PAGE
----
Uber is set to begin its first consumer tests of delivering food by drones as part of a pilot program with the City of San Diego and the Federal Aviation Administration (FAA). With all the ongoing drone news and updates from Amazon to Domino’s Pizza and many others, this is the closest the industry has come to actual meals being delivered by drone to real customers in high-density urban environments.

As part of the FAA’s Integration Pilot Program to test the commercial application of drone-based food deliveries, Uber’s Elevate division will be combining the brand’s logistical expertise with its network of restaurants looking for a direct, nonstop connection to consumers.

Uber Elevate’s forthcoming service is powered by Elevate Cloud Services, which is a proprietary airspace management system that tracks and guides all drone flights to take off, fly and land independently. After a restaurant loads a meal into a drone and the drone takes off from a restaurant, Elevate Cloud Services will notify a nearby Uber Eats delivery partner to meet the drone at the drop-off location to ensure orders are picked up and hand-delivered to the customer.

In the future, Uber Elevate seeks to leverage Uber’s rides network to enable the drones to land safely and securely atop parked vehicles located near each delivery location through QR code correspondence. The last-mile leg of the delivery will be completed by the Uber Eats delivery partner hand-delivering the order. The findings generated by drone food delivery will also contribute to the foundation of Uber Elevate’s future aerial ride-sharing network.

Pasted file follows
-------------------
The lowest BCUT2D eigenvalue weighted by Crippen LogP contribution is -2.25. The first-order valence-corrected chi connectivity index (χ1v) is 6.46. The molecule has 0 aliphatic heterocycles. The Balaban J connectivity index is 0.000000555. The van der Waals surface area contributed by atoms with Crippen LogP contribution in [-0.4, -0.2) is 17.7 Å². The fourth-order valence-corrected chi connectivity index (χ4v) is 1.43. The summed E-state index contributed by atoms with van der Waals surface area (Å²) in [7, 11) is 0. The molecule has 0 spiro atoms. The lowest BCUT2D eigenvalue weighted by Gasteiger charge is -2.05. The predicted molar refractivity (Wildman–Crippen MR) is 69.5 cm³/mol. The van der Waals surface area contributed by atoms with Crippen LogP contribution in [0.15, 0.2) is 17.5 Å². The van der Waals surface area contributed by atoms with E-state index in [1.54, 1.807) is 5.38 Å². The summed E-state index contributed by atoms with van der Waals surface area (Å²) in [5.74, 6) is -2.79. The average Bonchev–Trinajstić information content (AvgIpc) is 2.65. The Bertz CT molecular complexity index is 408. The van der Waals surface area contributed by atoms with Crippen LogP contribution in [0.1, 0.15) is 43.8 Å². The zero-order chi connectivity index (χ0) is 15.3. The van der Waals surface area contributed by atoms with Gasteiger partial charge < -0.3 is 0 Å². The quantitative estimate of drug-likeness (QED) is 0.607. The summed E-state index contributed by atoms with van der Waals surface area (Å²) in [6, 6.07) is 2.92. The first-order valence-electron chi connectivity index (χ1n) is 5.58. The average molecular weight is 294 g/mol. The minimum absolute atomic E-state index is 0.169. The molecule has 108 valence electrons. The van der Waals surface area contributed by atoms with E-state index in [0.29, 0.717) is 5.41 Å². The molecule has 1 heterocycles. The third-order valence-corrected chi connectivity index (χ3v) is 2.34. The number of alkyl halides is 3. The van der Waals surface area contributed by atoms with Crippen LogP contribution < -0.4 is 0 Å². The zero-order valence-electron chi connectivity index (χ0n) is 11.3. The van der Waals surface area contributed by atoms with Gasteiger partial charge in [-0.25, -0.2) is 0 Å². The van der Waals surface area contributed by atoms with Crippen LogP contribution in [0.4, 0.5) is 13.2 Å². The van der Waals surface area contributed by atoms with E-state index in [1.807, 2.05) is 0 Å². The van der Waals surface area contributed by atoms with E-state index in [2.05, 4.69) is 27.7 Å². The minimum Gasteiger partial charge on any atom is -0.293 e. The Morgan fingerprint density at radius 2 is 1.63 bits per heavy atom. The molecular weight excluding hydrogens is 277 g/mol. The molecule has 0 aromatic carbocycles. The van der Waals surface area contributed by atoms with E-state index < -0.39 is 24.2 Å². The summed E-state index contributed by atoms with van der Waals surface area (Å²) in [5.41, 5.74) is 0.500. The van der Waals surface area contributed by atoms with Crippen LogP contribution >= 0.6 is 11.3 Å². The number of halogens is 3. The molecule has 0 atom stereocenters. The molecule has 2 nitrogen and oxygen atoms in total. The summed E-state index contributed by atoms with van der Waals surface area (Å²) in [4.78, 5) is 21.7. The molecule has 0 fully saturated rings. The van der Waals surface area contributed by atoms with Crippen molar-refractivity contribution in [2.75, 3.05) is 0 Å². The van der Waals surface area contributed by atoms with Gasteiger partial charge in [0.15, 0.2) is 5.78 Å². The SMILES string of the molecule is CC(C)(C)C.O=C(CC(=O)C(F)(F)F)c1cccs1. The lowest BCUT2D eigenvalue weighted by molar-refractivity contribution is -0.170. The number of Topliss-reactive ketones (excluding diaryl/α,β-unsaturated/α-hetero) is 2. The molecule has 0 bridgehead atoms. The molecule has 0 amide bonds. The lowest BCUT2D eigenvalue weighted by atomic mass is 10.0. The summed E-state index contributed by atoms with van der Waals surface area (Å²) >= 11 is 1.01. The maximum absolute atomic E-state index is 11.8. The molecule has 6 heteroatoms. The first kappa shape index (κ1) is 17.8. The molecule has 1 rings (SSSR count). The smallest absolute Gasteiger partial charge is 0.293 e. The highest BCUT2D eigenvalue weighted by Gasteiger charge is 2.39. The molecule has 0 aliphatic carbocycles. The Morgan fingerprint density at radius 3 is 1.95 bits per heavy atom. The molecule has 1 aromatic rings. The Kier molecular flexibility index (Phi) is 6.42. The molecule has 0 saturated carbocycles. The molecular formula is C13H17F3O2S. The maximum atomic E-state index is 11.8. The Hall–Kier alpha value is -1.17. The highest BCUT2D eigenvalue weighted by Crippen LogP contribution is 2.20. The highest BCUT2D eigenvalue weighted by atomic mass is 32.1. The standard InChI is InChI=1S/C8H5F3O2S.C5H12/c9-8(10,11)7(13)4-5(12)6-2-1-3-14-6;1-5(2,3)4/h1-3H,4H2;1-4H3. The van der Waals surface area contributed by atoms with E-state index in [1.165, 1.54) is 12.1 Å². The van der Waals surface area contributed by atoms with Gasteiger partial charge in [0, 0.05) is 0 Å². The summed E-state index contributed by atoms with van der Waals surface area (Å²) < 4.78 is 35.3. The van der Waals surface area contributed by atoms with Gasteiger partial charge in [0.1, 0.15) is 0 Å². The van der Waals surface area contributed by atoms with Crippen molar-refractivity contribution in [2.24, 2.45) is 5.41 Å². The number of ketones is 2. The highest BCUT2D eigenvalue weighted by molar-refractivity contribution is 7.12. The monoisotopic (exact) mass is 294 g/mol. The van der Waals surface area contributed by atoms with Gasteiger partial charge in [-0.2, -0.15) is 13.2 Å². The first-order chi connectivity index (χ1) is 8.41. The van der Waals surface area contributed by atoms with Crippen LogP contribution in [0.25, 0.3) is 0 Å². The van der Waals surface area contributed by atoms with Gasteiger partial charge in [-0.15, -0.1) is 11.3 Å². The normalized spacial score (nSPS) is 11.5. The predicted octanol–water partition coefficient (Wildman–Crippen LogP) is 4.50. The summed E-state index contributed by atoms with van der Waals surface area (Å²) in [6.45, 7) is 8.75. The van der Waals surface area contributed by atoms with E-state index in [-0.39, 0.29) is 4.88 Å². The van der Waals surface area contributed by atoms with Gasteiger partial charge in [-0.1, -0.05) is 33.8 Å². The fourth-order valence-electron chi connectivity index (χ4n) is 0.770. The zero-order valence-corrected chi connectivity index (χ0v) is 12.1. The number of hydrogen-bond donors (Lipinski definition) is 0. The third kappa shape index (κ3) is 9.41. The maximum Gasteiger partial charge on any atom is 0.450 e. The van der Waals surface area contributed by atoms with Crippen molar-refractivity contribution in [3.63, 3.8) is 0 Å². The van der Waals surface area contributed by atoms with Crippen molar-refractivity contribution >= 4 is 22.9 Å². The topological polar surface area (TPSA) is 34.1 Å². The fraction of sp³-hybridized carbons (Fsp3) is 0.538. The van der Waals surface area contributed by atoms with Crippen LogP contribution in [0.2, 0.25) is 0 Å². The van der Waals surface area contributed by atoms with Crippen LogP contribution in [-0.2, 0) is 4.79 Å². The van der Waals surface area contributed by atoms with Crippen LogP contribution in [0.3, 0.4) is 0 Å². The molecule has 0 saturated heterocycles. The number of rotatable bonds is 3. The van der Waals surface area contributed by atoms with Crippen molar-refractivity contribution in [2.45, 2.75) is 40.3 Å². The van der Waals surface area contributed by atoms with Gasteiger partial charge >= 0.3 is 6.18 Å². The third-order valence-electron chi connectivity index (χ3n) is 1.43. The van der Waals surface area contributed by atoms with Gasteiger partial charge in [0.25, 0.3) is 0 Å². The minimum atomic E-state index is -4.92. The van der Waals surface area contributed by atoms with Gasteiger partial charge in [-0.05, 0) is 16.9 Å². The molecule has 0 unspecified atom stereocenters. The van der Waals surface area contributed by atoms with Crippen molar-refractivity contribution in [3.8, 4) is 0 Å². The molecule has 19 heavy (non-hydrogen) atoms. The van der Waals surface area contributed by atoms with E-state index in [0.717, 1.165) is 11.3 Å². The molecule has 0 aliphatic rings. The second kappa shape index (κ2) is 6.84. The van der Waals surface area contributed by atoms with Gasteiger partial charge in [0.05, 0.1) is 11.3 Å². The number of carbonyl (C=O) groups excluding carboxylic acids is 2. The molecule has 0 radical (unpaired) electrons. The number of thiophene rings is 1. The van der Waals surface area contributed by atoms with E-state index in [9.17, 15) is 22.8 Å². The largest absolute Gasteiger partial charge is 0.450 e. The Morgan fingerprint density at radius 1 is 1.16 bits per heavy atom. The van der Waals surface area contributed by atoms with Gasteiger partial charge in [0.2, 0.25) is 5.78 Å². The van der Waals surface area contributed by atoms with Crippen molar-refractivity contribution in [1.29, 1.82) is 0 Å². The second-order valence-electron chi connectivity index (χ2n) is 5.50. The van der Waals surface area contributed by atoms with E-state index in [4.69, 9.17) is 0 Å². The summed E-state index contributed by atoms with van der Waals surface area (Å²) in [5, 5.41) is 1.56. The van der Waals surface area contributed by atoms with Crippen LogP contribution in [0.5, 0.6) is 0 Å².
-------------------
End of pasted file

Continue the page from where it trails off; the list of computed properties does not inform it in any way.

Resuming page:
“We’ve been working closely with the FAA to ensure that we’re meeting requirements and prioritizing safety,” said Luke Fischer, head of flight operations at Uber Elevate. “From there, our goal is to expand Uber Eats drone delivery so we can provide more options to more people at the tap of a button.”

Fischer added that Uber is uniquely positioned to tackle this long-standing goal by leveraging its network and delivery partners, and also the aviation experience and technology the Elevate team has compiled.

Third-party reports suggest the company wants to use Uber Eats driver vehicles as mobile landing pads for drones to drop food off on, with Fischer suggesting mailboxes and in backyards “with parachutes attached” might also be part of the last-mile solution.

The initial phase of testing in San Diego was done with McDonald’s, and will be expanded to include additional Uber Eats restaurant partners later this year, including San Diego fine-dining restaurant Juniper and Ivy.